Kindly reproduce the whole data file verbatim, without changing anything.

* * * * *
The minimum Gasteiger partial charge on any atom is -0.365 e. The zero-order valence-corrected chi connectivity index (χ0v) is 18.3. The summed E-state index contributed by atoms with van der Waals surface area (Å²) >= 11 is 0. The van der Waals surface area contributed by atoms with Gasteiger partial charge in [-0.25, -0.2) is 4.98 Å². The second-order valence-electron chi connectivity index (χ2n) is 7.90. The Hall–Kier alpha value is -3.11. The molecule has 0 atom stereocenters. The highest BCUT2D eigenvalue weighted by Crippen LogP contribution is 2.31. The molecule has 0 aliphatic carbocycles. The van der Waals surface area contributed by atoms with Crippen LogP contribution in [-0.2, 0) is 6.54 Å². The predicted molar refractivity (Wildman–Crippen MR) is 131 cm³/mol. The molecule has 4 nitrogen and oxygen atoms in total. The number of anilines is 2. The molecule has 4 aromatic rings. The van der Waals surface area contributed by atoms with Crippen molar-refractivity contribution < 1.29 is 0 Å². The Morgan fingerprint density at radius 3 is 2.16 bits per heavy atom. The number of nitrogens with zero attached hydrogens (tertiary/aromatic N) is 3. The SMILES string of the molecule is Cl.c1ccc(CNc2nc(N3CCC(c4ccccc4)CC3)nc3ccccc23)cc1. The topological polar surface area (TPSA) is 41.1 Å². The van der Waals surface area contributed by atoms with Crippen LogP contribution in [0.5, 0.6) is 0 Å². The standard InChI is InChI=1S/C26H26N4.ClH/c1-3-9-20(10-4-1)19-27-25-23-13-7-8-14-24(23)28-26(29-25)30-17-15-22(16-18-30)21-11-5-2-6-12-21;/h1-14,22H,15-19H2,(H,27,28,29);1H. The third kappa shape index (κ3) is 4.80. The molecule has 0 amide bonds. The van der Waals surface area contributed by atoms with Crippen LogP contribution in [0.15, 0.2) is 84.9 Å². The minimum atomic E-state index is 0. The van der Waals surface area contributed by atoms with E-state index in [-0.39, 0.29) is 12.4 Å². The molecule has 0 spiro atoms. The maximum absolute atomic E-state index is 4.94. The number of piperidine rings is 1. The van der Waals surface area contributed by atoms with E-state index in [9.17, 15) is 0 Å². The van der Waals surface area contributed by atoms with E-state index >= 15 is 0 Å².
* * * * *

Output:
The minimum Gasteiger partial charge on any atom is -0.365 e. The zero-order valence-corrected chi connectivity index (χ0v) is 18.3. The summed E-state index contributed by atoms with van der Waals surface area (Å²) >= 11 is 0. The van der Waals surface area contributed by atoms with Gasteiger partial charge in [-0.25, -0.2) is 4.98 Å². The second-order valence-electron chi connectivity index (χ2n) is 7.90. The Hall–Kier alpha value is -3.11. The molecule has 0 atom stereocenters. The highest BCUT2D eigenvalue weighted by Crippen LogP contribution is 2.31. The molecule has 0 aliphatic carbocycles. The van der Waals surface area contributed by atoms with Crippen LogP contribution in [-0.2, 0) is 6.54 Å². The predicted molar refractivity (Wildman–Crippen MR) is 131 cm³/mol. The molecule has 4 nitrogen and oxygen atoms in total. The number of anilines is 2. The molecule has 4 aromatic rings. The van der Waals surface area contributed by atoms with Crippen molar-refractivity contribution < 1.29 is 0 Å². The Morgan fingerprint density at radius 3 is 2.16 bits per heavy atom. The number of nitrogens with zero attached hydrogens (tertiary/aromatic N) is 3. The SMILES string of the molecule is Cl.c1ccc(CNc2nc(N3CCC(c4ccccc4)CC3)nc3ccccc23)cc1. The topological polar surface area (TPSA) is 41.1 Å². The van der Waals surface area contributed by atoms with Crippen LogP contribution in [0.5, 0.6) is 0 Å². The standard InChI is InChI=1S/C26H26N4.ClH/c1-3-9-20(10-4-1)19-27-25-23-13-7-8-14-24(23)28-26(29-25)30-17-15-22(16-18-30)21-11-5-2-6-12-21;/h1-14,22H,15-19H2,(H,27,28,29);1H. The third kappa shape index (κ3) is 4.80. The molecule has 0 amide bonds. The van der Waals surface area contributed by atoms with Crippen LogP contribution in [0.15, 0.2) is 84.9 Å². The minimum atomic E-state index is 0. The van der Waals surface area contributed by atoms with E-state index in [-0.39, 0.29) is 12.4 Å². The molecule has 0 spiro atoms. The maximum absolute atomic E-state index is 4.94. The number of piperidine rings is 1. The van der Waals surface area contributed by atoms with E-state index in [9.17, 15) is 0 Å². The van der Waals surface area contributed by atoms with E-state index >= 15 is 0 Å².